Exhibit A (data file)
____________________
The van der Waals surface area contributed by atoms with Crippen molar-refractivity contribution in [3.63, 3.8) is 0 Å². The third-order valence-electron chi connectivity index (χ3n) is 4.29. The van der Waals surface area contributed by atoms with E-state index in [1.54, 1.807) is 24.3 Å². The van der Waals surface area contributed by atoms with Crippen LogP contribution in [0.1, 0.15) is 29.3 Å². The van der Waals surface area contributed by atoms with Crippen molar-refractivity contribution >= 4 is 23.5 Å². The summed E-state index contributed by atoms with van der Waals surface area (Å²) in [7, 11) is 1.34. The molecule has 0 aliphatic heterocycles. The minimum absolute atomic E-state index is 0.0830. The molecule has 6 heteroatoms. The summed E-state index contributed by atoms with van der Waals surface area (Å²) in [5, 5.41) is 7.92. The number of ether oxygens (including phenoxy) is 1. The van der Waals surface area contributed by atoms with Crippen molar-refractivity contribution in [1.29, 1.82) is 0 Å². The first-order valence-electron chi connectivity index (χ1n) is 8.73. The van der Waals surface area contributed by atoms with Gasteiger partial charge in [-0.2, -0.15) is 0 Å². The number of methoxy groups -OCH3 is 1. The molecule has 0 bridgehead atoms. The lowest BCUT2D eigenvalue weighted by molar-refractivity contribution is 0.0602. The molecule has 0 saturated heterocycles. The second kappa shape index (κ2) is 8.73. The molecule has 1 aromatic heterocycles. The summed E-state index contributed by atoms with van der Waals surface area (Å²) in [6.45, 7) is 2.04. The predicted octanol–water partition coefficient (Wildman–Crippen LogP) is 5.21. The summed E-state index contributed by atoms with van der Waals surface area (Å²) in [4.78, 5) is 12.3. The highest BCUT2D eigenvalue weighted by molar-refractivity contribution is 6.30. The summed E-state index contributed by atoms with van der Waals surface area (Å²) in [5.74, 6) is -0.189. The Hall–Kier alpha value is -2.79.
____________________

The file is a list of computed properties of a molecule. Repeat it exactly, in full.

The van der Waals surface area contributed by atoms with Crippen molar-refractivity contribution in [3.63, 3.8) is 0 Å². The third-order valence-electron chi connectivity index (χ3n) is 4.29. The van der Waals surface area contributed by atoms with E-state index in [1.54, 1.807) is 24.3 Å². The van der Waals surface area contributed by atoms with Crippen LogP contribution in [0.1, 0.15) is 29.3 Å². The van der Waals surface area contributed by atoms with Crippen molar-refractivity contribution >= 4 is 23.5 Å². The summed E-state index contributed by atoms with van der Waals surface area (Å²) in [7, 11) is 1.34. The molecule has 0 aliphatic heterocycles. The minimum absolute atomic E-state index is 0.0830. The molecule has 6 heteroatoms. The summed E-state index contributed by atoms with van der Waals surface area (Å²) in [5, 5.41) is 7.92. The number of ether oxygens (including phenoxy) is 1. The van der Waals surface area contributed by atoms with Crippen molar-refractivity contribution in [1.29, 1.82) is 0 Å². The first-order valence-electron chi connectivity index (χ1n) is 8.73. The van der Waals surface area contributed by atoms with Gasteiger partial charge in [-0.2, -0.15) is 0 Å². The number of methoxy groups -OCH3 is 1. The molecule has 0 bridgehead atoms. The lowest BCUT2D eigenvalue weighted by molar-refractivity contribution is 0.0602. The molecule has 0 saturated heterocycles. The second kappa shape index (κ2) is 8.73. The molecule has 1 aromatic heterocycles. The summed E-state index contributed by atoms with van der Waals surface area (Å²) in [6.45, 7) is 2.04. The predicted octanol–water partition coefficient (Wildman–Crippen LogP) is 5.21. The summed E-state index contributed by atoms with van der Waals surface area (Å²) in [4.78, 5) is 12.3. The highest BCUT2D eigenvalue weighted by molar-refractivity contribution is 6.30. The summed E-state index contributed by atoms with van der Waals surface area (Å²) in [5.74, 6) is -0.189. The Hall–Kier alpha value is -2.79.